At the height of the pandemic, the Irish authorities decided to employ a tried-and-tested strategy to support sectors most in need by adjusting the VAT rate in the sectors most affected by the crisis. Since November 2020, the hospitality and tourism sector has benefited from a further reduced nine percent VAT rate, down from 13.5 percent. Covering entertainment, hotels and holiday accommodation, food and drinks, and hairdressing services, this reduced rate will expire on December 31, 2021.
Some measures introduced at the height of the pandemic are being unwound though. For instance, a commercial rates waiver has ended, which had covered retail, hospitality, and personal and health services premises that had been forced to close due to the pandemic.
Further, the tax debt warehousing scheme is drawing slowly to a close. This scheme allows businesses to defer payment of certain VAT and PAYE debts that they incurred during the pandemic, without payment of interest, until December 31, 2022.
Support For Individuals And Employers
The Employment Wage Subsidy Scheme (EWSS), which provides support for employers, based on the number of workers on their payroll, is being extended, the Government announced in the newly released Budget, before it is phased out.
Meanwhile, individuals who lost their jobs or businesses as a result of the pandemic between March 13, 2020 and July 7, 2021, will remain eligible to receive payments under the COVID-19 Pandemic Unemployment Payment, which will also be wound up.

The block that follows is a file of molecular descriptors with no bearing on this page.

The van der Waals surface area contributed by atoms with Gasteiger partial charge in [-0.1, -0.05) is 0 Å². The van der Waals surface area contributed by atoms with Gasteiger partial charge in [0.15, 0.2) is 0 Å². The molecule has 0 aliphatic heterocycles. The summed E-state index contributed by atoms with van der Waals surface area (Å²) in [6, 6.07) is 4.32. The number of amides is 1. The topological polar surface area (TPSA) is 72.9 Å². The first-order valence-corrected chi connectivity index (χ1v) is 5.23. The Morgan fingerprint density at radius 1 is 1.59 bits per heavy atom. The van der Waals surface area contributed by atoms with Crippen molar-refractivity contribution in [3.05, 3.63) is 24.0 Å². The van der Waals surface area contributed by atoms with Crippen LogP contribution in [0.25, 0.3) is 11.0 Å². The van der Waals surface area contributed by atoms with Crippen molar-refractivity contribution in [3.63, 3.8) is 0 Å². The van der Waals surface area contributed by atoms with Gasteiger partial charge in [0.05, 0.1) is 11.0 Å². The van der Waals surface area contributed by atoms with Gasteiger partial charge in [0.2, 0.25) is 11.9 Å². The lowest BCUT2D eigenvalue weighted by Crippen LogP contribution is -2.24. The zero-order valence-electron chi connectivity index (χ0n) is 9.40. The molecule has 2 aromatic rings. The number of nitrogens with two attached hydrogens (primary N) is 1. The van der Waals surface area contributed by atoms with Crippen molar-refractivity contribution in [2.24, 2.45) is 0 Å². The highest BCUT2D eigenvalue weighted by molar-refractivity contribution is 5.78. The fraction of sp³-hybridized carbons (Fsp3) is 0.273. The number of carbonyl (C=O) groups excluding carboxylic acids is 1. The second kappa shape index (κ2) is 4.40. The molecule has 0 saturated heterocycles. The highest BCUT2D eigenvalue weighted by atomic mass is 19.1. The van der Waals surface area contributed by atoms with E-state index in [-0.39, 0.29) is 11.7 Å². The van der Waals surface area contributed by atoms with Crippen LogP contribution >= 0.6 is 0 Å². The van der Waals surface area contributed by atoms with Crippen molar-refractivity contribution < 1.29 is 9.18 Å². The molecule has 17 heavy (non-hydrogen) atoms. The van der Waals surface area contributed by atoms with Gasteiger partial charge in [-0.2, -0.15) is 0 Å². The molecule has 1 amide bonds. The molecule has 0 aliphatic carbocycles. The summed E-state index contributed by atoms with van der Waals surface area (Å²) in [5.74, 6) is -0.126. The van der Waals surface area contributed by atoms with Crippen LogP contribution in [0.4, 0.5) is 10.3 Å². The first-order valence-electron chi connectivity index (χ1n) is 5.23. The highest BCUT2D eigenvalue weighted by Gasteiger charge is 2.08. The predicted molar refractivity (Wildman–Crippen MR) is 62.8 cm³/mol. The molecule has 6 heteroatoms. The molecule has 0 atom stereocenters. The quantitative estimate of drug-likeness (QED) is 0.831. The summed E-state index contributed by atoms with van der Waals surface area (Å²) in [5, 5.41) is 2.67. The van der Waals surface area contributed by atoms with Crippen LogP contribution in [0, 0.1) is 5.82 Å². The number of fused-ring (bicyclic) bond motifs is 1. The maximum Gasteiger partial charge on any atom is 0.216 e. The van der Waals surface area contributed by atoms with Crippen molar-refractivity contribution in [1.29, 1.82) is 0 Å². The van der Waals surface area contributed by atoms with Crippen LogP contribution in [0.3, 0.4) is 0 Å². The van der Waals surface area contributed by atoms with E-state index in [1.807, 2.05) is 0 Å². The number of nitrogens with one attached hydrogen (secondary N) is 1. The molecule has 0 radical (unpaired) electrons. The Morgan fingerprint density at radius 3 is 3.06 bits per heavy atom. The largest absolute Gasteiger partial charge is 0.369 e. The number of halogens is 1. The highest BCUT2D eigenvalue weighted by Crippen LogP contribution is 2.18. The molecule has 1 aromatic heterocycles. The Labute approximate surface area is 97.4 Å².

Existing tax arrangements for those working remotely were formalized in the recent Budget, meaning that a 30 percent tax deduction can be claimed by taxpayers in relation to heating, electricity, and internet expenses incurred whilst working from home.
Grants And Direct Payments
Various grants, loan schemes, and credit guarantee programmes were introduced by the Irish Government, in addition to direct payment schemes, to help businesses cope with the financial fallout of the pandemic. Some of these have ended, some are being phased out, and some are set to continue for now.
For instance, the Enterprise Support Grant provides self-employed people pushed into unemployment by the pandemic with a restart grant of up to EUR1,000. The scheme is set to remain in place for the rest of the year, for eligible self-employed taxpayers closing their Pandemic Unemployment Payment entitlement.
The Trading Online Voucher, available via Local Enterprise Offices, provides financial assistance up to EUR2,500 for businesses with up to 10 employees, while the COVID-19 Business Financial Planning Grant provides up to a maximum of EUR5,000 in support for businesses looking to develop a sustainable financial plan.
The Sustaining Enterprise Fund and the Accelerated Recovery Fund remain open to applicants (in the latter case funding must be approved and drawn down before the end of the year), and general grants are also available via Enterprise Ireland, IDA Ireland, and Local Enterprise Offices.
Direct payments have been available for businesses severely impacted by the lockdown and subsequent restrictions, under the COVID Restrictions Support Scheme. Payments made by the Revenue under the scheme are in the form of Advance Credits for Trading Expenses (ACTE). Claim periods will continue until the end of the year but the Government is in the process of closing this scheme.
The Business Resumption Support Scheme, which also provides ACTE payments, is open for applications until the end of November.
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